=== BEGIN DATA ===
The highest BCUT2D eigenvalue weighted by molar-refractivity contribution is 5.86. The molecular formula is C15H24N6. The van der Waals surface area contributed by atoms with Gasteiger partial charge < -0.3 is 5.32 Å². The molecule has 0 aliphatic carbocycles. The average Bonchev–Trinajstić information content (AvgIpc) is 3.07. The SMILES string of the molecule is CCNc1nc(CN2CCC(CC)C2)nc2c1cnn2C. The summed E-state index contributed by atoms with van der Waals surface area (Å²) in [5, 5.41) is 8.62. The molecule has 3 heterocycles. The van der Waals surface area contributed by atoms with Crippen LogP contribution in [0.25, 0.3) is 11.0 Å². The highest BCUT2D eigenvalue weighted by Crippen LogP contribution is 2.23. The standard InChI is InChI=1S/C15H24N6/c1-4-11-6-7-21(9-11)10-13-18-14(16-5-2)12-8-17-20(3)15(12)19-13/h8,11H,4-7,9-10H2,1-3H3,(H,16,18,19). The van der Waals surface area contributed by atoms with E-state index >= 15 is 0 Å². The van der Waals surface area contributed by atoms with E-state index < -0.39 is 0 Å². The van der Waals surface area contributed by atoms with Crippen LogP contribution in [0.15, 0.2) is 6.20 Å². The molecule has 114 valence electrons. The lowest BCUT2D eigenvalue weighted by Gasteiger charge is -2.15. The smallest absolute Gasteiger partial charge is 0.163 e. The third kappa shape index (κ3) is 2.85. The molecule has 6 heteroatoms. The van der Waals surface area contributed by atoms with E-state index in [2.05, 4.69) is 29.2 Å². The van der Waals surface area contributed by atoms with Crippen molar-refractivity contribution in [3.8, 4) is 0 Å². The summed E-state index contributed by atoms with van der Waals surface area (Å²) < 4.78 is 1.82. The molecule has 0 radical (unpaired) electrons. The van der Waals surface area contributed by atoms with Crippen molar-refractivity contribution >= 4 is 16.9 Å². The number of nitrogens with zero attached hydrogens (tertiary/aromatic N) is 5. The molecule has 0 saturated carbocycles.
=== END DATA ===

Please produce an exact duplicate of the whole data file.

The highest BCUT2D eigenvalue weighted by molar-refractivity contribution is 5.86. The molecular formula is C15H24N6. The van der Waals surface area contributed by atoms with Gasteiger partial charge < -0.3 is 5.32 Å². The molecule has 0 aliphatic carbocycles. The average Bonchev–Trinajstić information content (AvgIpc) is 3.07. The SMILES string of the molecule is CCNc1nc(CN2CCC(CC)C2)nc2c1cnn2C. The summed E-state index contributed by atoms with van der Waals surface area (Å²) in [5, 5.41) is 8.62. The molecule has 3 heterocycles. The van der Waals surface area contributed by atoms with Crippen LogP contribution in [0.25, 0.3) is 11.0 Å². The highest BCUT2D eigenvalue weighted by Crippen LogP contribution is 2.23. The standard InChI is InChI=1S/C15H24N6/c1-4-11-6-7-21(9-11)10-13-18-14(16-5-2)12-8-17-20(3)15(12)19-13/h8,11H,4-7,9-10H2,1-3H3,(H,16,18,19). The van der Waals surface area contributed by atoms with E-state index >= 15 is 0 Å². The van der Waals surface area contributed by atoms with E-state index < -0.39 is 0 Å². The van der Waals surface area contributed by atoms with Crippen LogP contribution in [0.15, 0.2) is 6.20 Å². The molecule has 114 valence electrons. The lowest BCUT2D eigenvalue weighted by Gasteiger charge is -2.15. The smallest absolute Gasteiger partial charge is 0.163 e. The third kappa shape index (κ3) is 2.85. The molecule has 6 heteroatoms. The van der Waals surface area contributed by atoms with E-state index in [2.05, 4.69) is 29.2 Å². The van der Waals surface area contributed by atoms with Crippen molar-refractivity contribution in [3.8, 4) is 0 Å². The summed E-state index contributed by atoms with van der Waals surface area (Å²) < 4.78 is 1.82. The molecule has 0 radical (unpaired) electrons. The van der Waals surface area contributed by atoms with Crippen molar-refractivity contribution >= 4 is 16.9 Å². The number of nitrogens with zero attached hydrogens (tertiary/aromatic N) is 5. The molecule has 0 saturated carbocycles.